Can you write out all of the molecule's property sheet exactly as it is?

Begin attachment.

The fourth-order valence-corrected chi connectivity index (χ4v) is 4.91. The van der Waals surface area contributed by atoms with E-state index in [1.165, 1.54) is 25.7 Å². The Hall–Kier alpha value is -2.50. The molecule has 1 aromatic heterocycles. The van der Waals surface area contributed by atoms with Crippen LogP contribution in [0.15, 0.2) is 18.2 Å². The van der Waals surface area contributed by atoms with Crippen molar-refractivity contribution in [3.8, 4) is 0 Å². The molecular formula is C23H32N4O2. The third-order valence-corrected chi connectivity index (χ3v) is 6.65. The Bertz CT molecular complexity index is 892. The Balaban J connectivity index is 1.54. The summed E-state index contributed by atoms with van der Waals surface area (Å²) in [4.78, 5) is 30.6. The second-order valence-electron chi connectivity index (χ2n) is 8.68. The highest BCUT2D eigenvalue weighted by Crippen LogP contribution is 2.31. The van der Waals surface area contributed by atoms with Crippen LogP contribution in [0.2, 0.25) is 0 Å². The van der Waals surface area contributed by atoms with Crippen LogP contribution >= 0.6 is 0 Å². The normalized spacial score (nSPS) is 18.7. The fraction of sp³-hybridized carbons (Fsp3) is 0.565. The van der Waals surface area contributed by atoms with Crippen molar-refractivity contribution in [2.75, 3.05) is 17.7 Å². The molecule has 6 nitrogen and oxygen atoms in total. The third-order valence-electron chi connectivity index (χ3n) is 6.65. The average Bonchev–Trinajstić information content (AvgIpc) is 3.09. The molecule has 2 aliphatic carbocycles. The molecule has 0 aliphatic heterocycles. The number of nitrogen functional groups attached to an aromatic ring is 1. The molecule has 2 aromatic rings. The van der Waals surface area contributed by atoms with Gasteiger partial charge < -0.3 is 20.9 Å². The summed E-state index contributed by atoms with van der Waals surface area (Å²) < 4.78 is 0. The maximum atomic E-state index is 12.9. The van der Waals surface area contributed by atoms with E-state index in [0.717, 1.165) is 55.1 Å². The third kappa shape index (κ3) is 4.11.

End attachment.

The fourth-order valence-corrected chi connectivity index (χ4v) is 4.91. The van der Waals surface area contributed by atoms with E-state index in [1.165, 1.54) is 25.7 Å². The Hall–Kier alpha value is -2.50. The molecule has 1 aromatic heterocycles. The van der Waals surface area contributed by atoms with Crippen LogP contribution in [0.15, 0.2) is 18.2 Å². The van der Waals surface area contributed by atoms with Crippen molar-refractivity contribution in [3.8, 4) is 0 Å². The molecular formula is C23H32N4O2. The third-order valence-corrected chi connectivity index (χ3v) is 6.65. The Bertz CT molecular complexity index is 892. The Balaban J connectivity index is 1.54. The summed E-state index contributed by atoms with van der Waals surface area (Å²) in [4.78, 5) is 30.6. The second-order valence-electron chi connectivity index (χ2n) is 8.68. The highest BCUT2D eigenvalue weighted by Crippen LogP contribution is 2.31. The van der Waals surface area contributed by atoms with Crippen LogP contribution in [0.2, 0.25) is 0 Å². The van der Waals surface area contributed by atoms with Crippen LogP contribution >= 0.6 is 0 Å². The normalized spacial score (nSPS) is 18.7. The fraction of sp³-hybridized carbons (Fsp3) is 0.565. The van der Waals surface area contributed by atoms with Crippen molar-refractivity contribution in [2.75, 3.05) is 17.7 Å². The molecule has 6 nitrogen and oxygen atoms in total. The third-order valence-electron chi connectivity index (χ3n) is 6.65. The average Bonchev–Trinajstić information content (AvgIpc) is 3.09. The molecule has 2 aliphatic carbocycles. The molecule has 0 aliphatic heterocycles. The number of nitrogen functional groups attached to an aromatic ring is 1. The molecule has 2 aromatic rings. The van der Waals surface area contributed by atoms with Gasteiger partial charge < -0.3 is 20.9 Å². The summed E-state index contributed by atoms with van der Waals surface area (Å²) < 4.78 is 0. The maximum atomic E-state index is 12.9. The van der Waals surface area contributed by atoms with E-state index in [0.717, 1.165) is 55.1 Å². The third kappa shape index (κ3) is 4.11.